Over the last decade, the unprecedented population growth rates throughout much of the world and the subsequent need for information to support and manage that growth has put more pressure than ever before on geographical information system (GIS) and production mapping professionals. Businesses and planners need more up-to-date information than ever before, so much so that photogrammetry production “factories” can work 24/7 and still find it a challenge to keep up with the increasing volume of work.

The GIS professionals who typically rely on these data “factories” for assistance with data layer creation now find themselves standing in line. For busy GIS and mapping professionals, the solution to transforming imagery into reliable geospatial content more efficiently but without compromising accuracy lies in a process-driven workflow. This article discusses the process-driven workflow concept and the tools available to implement it effectively.

The Key to Increased Productivity

Subpixel positioning capabilities enable more accurate measurement of features.
Transforming imagery into usable data typically requires several processing steps. These steps are referred to as a workflow. It should be noted that following every step in this workflow is not necessarily required. Some scenarios might require certain steps but not others. However, typical scenarios will require every step in the workflow.

The first step in the process-driven workflow is to create a new project. This involves defining project properties such as the type of imagery that will be processed and the coordinate system used. This step also involves adding all of the raw data that will be processed to the project. When a project is created, the workflow begins.

A sensor model describes the properties and characteristics associated with the camera or sensor used to capture an image. Internal sensor model information describes the internal geometry, including focal length and lens distortion for aerial photographs. External sensor model information describes the position and orientation of each image as it existed when the imagery was collected. Without this information, value-added data layers such as oriented images, 3D feature datasets, Digital Terrain Models (DTMs), and orthorectified images cannot be derived from imagery.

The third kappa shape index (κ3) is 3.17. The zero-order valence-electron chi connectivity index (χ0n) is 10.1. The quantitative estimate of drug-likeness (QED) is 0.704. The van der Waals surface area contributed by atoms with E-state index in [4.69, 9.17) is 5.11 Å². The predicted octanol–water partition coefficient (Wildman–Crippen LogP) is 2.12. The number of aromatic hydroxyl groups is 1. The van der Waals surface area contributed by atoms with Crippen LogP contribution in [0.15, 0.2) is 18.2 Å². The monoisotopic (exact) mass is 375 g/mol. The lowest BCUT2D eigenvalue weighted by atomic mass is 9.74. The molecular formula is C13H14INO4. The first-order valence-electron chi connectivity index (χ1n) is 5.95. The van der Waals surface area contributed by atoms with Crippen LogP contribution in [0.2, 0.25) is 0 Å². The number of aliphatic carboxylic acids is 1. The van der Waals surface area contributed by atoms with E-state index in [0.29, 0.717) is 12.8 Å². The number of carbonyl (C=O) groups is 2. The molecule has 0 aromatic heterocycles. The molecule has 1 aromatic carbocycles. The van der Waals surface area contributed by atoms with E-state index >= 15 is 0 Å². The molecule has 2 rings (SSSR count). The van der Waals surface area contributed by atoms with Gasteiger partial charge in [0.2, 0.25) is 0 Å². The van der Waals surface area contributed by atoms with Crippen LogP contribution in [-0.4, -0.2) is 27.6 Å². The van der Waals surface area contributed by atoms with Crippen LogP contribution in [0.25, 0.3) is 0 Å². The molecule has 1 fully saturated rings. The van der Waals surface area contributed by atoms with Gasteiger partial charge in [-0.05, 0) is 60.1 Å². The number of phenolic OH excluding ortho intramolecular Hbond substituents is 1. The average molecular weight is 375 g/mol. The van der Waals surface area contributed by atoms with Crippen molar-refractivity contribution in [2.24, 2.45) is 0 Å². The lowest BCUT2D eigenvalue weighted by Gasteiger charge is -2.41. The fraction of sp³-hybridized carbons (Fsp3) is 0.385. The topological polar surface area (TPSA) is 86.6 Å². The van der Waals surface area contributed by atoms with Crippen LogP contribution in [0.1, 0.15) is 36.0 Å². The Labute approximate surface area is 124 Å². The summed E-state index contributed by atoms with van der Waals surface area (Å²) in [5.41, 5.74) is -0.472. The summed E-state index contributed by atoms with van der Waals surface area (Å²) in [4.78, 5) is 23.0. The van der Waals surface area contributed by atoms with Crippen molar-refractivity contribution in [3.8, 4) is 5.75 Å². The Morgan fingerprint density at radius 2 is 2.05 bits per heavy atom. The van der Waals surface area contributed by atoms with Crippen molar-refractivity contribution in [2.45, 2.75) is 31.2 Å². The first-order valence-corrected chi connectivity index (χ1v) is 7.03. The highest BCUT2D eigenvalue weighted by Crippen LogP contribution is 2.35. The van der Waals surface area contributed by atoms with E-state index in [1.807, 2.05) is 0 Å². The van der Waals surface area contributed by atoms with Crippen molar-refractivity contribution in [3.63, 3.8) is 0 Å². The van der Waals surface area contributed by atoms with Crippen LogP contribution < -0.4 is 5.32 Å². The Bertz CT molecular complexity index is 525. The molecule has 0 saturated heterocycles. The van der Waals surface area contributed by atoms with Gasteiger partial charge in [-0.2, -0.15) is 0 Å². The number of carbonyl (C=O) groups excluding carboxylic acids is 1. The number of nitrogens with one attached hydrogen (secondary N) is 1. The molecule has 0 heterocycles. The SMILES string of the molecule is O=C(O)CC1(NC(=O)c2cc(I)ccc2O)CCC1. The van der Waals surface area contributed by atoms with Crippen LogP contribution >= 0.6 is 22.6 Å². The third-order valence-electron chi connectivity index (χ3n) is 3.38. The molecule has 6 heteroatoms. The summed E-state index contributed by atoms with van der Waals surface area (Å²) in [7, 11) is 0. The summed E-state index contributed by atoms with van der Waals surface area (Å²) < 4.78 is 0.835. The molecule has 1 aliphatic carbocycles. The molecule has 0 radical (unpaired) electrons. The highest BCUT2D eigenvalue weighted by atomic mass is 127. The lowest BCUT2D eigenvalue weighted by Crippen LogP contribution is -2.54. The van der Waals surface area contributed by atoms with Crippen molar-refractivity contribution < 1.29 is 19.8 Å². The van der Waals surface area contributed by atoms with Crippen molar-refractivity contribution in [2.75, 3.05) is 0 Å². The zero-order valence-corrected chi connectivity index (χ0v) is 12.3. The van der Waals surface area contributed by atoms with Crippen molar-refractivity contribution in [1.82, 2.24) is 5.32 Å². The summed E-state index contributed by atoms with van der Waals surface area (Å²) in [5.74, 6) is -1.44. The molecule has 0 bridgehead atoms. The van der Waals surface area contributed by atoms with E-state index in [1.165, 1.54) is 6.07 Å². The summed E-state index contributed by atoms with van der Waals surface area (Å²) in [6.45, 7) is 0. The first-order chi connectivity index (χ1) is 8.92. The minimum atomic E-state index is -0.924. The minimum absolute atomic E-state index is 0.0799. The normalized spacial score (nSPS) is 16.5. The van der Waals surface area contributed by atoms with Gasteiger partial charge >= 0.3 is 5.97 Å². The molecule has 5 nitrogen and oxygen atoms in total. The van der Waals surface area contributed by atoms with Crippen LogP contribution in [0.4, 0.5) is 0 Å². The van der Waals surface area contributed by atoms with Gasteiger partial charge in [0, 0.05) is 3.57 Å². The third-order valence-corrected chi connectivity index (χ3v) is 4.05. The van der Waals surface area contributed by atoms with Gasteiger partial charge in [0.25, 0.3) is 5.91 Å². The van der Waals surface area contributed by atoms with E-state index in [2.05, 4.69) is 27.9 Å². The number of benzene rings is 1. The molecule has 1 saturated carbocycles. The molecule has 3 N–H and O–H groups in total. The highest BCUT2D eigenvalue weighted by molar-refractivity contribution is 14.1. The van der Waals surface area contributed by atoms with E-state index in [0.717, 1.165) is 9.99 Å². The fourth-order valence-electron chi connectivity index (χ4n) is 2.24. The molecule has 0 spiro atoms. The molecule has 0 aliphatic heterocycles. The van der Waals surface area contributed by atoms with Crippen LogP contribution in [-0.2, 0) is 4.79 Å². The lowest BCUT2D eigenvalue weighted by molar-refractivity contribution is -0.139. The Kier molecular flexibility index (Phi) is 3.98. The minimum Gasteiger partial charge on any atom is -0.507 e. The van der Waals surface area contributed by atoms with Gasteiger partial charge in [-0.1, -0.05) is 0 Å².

Ground Control Points (GCPs) are used to establish a geometric relationship among the images in a project, the sensor model, and the ground so accurate data can be collected from the imagery. The GCP has three coordinates: x, y, and z, which are measured across multiple images. GCPs can be collected from existing vector files, orthorectified images, DTMs, and maps.

A tie point is a point with unknown ground coordinates but is visually recognizable in the overlap area between images. Tie points are used to position multiple images correctly, relative to one another. Automatic tie point collection uses digital image matching techniques to automatically identify and measure tie points across multiple images.

Block adjustment, which can include aerial triangulation, is essential to determining the information required to create orthophotos, DTMs, digital stereo models (oriented images), and 3D features. A block adjustment can obtain internal and external sensor model information, 3D coordinates of tie points, and additional parameters that characterize the sensor model. Most importantly, the results of a block adjustment can provide detailed statistical reports on the accuracy of data.

DTMs form the basis of many GIS applications and are vital for creating orthorectified images. To automatically generate a 3D terrain representation of the Earth and its associated geography, digital image matching techniques are used to automatically identify and measure the image positions of ground points appearing within the overlapping areas of two adjacent images. With this information, the accurate sensor model information from block adjustment is used to transform the image positions of the ground points into 3D coordinate information. After the automated DTM extraction process is completed, a series of evenly distributed, 3D mass points is located within the area and can be used to create a Triangular Irregular Network (TIN) or a raster DEM.